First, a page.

Senior announces that she is learning Reggaeton, a kind of Latin American Hip Hop, and she and Lea dance together.

Liz Lea and Katie Senior in That extra 'some, Belconnen Arts Centre, 2017. Photo © Lorna Sim

Liz Lea and Katie Senior in That extra ‘some, Belconnen Arts Centre, 2017. Photo: © Lorna Sim

More dancing and more conversation follow. The text of the conversation, which is played over the footage, is extraordinary. It is Senior’s own, hesitant voice and occasionally our expectations are shattered. A discussion of how Down Syndrome affects those who live with it is followed by sentences such as ‘I feel fabulous!’ As the work ends we watch Senior, dressed in beautiful clothes, strolling through a Canberra landscape. Feeling fabulous; looking fabulous.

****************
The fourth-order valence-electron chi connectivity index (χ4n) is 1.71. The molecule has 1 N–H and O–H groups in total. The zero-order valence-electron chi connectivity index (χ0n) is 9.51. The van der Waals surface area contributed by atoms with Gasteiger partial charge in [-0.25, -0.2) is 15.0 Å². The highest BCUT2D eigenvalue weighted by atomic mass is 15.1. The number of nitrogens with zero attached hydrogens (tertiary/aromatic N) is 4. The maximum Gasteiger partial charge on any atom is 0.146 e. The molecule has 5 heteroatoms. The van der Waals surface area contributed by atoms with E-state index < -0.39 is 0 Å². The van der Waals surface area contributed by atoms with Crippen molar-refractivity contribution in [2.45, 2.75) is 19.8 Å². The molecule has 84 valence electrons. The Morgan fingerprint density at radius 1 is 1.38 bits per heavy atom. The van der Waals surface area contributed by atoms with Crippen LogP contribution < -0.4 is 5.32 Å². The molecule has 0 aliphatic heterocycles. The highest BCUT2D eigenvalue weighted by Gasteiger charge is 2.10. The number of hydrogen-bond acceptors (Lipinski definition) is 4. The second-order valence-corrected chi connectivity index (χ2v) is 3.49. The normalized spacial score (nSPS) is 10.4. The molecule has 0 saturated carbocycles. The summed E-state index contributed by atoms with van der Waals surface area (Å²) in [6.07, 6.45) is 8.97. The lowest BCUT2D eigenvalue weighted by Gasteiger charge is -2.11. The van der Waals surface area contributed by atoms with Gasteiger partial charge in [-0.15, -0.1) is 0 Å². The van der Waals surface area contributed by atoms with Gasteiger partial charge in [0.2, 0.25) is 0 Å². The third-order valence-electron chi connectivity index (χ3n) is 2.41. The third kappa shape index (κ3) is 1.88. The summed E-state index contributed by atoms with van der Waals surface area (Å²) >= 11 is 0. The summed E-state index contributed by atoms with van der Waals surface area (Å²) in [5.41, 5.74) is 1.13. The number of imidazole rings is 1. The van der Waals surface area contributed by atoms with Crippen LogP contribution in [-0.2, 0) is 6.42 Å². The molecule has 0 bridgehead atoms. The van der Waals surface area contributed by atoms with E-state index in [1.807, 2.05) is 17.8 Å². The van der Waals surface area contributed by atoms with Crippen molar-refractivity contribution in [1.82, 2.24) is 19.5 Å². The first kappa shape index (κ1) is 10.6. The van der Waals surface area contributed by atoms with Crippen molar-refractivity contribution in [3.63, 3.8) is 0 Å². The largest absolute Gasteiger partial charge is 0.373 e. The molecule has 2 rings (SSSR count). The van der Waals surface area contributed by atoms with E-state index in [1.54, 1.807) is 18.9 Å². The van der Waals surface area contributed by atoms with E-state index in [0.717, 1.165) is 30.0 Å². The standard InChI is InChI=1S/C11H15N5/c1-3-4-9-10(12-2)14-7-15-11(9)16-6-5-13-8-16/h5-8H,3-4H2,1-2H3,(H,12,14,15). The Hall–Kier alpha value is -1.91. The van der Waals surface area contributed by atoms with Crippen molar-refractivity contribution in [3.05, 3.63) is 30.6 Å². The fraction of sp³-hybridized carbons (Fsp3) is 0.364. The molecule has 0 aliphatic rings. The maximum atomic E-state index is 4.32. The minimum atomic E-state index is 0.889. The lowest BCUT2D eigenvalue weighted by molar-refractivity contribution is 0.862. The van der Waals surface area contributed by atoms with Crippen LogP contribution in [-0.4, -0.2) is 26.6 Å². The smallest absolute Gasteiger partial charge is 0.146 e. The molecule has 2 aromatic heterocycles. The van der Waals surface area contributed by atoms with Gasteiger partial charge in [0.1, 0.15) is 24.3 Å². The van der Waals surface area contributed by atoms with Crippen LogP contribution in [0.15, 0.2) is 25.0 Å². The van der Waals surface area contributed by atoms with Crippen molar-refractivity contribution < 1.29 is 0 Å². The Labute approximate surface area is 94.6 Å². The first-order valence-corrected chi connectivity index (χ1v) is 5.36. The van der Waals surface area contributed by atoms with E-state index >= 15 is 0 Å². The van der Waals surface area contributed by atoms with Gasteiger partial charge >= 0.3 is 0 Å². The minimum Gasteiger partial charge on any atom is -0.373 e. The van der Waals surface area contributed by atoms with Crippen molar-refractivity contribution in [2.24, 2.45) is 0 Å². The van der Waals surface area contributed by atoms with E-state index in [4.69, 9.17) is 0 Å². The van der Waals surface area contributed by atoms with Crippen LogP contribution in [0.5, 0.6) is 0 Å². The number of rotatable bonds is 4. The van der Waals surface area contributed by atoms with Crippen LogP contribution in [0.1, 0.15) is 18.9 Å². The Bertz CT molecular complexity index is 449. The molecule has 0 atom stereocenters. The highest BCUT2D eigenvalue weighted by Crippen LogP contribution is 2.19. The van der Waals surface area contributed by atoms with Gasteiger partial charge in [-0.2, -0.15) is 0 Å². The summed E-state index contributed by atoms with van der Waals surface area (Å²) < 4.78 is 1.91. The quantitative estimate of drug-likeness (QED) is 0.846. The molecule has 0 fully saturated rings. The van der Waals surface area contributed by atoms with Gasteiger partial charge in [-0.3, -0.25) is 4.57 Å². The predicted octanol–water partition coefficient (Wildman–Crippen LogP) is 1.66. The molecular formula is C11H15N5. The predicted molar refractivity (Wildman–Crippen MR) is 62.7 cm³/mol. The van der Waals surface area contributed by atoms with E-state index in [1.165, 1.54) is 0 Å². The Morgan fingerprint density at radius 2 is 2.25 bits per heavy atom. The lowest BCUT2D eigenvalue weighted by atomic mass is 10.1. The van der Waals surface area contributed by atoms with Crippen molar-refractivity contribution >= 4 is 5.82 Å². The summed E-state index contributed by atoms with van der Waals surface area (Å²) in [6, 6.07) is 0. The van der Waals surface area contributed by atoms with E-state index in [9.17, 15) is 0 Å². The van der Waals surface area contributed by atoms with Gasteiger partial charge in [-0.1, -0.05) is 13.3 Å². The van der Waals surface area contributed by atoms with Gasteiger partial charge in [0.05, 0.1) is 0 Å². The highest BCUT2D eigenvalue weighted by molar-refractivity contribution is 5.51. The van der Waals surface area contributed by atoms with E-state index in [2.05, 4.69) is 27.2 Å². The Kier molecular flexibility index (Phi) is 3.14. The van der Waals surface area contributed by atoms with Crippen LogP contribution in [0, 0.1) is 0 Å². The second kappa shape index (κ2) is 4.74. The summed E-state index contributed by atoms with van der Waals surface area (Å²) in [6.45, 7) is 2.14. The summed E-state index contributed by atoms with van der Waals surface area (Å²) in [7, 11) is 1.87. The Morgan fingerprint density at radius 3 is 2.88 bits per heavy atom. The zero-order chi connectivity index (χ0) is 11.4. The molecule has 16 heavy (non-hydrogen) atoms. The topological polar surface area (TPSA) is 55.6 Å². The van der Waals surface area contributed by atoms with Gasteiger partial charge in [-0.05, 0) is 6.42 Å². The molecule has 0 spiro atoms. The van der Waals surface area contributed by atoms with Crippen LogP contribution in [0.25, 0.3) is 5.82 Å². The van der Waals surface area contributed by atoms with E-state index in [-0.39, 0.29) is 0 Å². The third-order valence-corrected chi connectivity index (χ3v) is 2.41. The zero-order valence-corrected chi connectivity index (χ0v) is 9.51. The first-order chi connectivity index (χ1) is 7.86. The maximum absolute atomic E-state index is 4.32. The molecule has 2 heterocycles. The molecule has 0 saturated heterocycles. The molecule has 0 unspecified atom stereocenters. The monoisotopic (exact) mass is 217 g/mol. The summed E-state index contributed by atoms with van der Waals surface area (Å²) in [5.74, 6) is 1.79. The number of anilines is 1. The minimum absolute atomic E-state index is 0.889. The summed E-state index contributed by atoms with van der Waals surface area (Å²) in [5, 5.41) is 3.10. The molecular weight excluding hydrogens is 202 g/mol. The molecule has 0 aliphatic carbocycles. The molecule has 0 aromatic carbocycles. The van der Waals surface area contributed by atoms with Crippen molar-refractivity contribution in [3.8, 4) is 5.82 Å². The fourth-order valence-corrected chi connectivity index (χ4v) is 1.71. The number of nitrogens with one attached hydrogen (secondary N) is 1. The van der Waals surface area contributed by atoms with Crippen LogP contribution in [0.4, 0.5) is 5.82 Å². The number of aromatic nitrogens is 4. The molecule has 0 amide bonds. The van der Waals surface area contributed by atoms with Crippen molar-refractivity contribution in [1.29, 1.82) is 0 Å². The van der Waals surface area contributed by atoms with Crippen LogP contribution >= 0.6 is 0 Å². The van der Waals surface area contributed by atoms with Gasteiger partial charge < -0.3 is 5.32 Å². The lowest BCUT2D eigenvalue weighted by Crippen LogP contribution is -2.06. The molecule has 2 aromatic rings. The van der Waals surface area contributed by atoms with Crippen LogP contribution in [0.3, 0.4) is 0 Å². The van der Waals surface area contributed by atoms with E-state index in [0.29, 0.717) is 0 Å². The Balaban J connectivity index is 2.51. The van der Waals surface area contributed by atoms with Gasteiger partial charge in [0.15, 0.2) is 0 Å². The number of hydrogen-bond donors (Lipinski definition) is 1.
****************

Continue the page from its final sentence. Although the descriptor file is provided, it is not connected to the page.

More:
This one-off performance at Belconnen Arts Centre was in celebration of the International Day of People with a Disability. But what Lea and Senior showed was that living with a disability does not remove a person’s humanity. No wonder we were reduced to tears at times during this very moving work.

Michelle Potter, 5 December 2017

Featured image: Katie Senior (left) and Liz Lea in That extra ‘some, Belconnen Arts Centre, 2017. Photo © Lorna Sim

Katie Senior and Liz Lea in That extra 'some, Belconnen Arts Centre, 2017. Photo © Lorna Sim